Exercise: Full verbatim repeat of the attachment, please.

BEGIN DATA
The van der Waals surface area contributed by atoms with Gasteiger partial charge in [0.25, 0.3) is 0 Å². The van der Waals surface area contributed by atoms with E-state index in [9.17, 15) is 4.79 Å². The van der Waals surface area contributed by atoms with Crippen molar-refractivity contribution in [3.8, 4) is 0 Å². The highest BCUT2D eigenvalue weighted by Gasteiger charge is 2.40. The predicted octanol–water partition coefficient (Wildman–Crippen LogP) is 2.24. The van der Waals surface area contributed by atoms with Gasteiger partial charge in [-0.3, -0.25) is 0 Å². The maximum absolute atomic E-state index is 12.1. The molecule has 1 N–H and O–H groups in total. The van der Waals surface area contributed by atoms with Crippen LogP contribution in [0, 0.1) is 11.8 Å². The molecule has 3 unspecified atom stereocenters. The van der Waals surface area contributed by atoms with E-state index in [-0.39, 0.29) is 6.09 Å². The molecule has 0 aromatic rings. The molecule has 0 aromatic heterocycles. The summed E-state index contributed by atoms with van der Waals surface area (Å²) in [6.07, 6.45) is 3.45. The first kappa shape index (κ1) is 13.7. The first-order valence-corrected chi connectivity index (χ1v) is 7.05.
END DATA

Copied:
The van der Waals surface area contributed by atoms with Gasteiger partial charge in [0.25, 0.3) is 0 Å². The van der Waals surface area contributed by atoms with E-state index in [9.17, 15) is 4.79 Å². The van der Waals surface area contributed by atoms with Crippen molar-refractivity contribution in [3.8, 4) is 0 Å². The highest BCUT2D eigenvalue weighted by Gasteiger charge is 2.40. The predicted octanol–water partition coefficient (Wildman–Crippen LogP) is 2.24. The van der Waals surface area contributed by atoms with Gasteiger partial charge in [-0.3, -0.25) is 0 Å². The maximum absolute atomic E-state index is 12.1. The molecule has 1 N–H and O–H groups in total. The van der Waals surface area contributed by atoms with Crippen LogP contribution in [0, 0.1) is 11.8 Å². The molecule has 3 unspecified atom stereocenters. The van der Waals surface area contributed by atoms with E-state index in [-0.39, 0.29) is 6.09 Å². The molecule has 0 aromatic rings. The molecule has 0 aromatic heterocycles. The summed E-state index contributed by atoms with van der Waals surface area (Å²) in [6.07, 6.45) is 3.45. The first kappa shape index (κ1) is 13.7. The first-order valence-corrected chi connectivity index (χ1v) is 7.05.